The Supreme Court may soon have to rule against the Christian baker who refused to make a wedding cake for a gay couple, if a panel of justices on Thursday upholds a lower court ruling.
The case involves an Illinois baker who said he could not make a cake for the couple because it was religious and a lawsuit filed by a state lawmaker who claimed the law discriminated against Christians.
The bakery owners argue the state law is a violation of their religious freedom.
In the past, the Supreme Courts has ruled that the Constitution protects religious freedom when a person is subjected to the government’s government action for religious reasons.
But in recent years, the justices have largely been less willing to support that argument in cases involving religious practices.
Last year, the court struck down a state law that limited the practice of religion.
The ruling in the case involving the case is the first time the court has ruled on the issue.
The Supreme Court will decide whether the baker who was found to be violating the law could be prosecuted under the First Amendment, or whether the state has to prove a specific motive to discriminate.
The baker faces a possible $1 million fine.
“We have to get this right,” said Adam Winkler, a law professor at UCLA.
“The government has to have a legitimate interest in advancing a secular interest.”
The case centers on a baker who made a cake with the words “We will not bake a cake that celebrates same-sex unions,” according to a lawsuit in the Illinois state Supreme Court.
The plaintiffs allege the law violates their religious beliefs and are seeking a temporary restraining order.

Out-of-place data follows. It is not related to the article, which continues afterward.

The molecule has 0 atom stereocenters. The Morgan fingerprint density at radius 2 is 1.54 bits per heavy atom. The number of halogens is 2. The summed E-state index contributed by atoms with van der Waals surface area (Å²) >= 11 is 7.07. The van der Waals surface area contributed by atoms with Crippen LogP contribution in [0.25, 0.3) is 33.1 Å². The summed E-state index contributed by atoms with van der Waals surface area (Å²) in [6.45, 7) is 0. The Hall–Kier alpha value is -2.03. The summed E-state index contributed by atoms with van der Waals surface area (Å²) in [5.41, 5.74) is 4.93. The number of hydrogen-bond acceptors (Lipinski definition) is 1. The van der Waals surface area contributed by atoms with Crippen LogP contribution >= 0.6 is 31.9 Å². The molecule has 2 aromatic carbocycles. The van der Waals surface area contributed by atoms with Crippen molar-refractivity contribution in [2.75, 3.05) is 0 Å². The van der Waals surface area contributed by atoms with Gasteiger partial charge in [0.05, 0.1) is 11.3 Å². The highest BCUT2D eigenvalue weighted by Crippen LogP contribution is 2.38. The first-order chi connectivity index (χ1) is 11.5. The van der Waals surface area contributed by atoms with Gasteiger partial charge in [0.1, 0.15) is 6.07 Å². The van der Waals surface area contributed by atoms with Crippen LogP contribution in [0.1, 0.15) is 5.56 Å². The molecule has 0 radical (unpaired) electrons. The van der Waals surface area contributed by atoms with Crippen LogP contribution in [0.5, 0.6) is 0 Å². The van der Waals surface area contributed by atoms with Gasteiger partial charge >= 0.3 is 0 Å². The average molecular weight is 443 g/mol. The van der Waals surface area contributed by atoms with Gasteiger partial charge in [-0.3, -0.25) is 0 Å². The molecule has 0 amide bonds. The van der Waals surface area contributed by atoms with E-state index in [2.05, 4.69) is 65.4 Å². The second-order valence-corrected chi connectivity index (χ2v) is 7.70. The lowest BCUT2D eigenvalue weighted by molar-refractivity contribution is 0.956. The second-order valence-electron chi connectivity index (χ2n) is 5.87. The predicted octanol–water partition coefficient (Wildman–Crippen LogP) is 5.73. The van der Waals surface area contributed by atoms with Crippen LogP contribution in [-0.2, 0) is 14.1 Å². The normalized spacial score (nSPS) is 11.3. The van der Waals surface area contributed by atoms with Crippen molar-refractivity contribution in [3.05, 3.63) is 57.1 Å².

The ruling was handed down in the spring after a three-week hearing.
The state argued the cake is not a government endorsement of same-gender relationships, and the plaintiffs were not claiming a violation.
The court agreed, saying the cake was not a religious endorsement and the baker was not trying to encourage or advance same-sexual relationships.
The justices did not rule on whether the law violated the First or Fourteenth Amendments, but they agreed that the state must show a government interest in promoting or encouraging a particular religious belief.
They also agreed with the plaintiffs that the government could not compel the baker to change his business practices and also that there is no compelling state interest that is at stake in this case.
The judges also ruled that a federal judge should have given the baker an exemption from the law that allows businesses to refuse service to people for reasons of their own choosing.
The government did not ask for a blanket exemption from a state or federal law, but it did ask the court to order the baker’s bakery to provide a “reasoned accommodation” for its customers, which the judge said could include giving customers a choice of whether they would like to participate in a same-faith wedding.
“This is not about religious liberty,” the court said in its opinion.
“It is about ensuring that all Americans have a right to practice their faith in a manner that is consistent with their religious practices.”
A federal judge in Illinois earlier this year sided with the bakery owners, saying it was an overreach by the state to compel a religious accommodation.
The U.S. Supreme Court, meanwhile, is considering a challenge to California’s law that requires employers to allow transgender people to use bathrooms consistent with the gender on their birth certificate.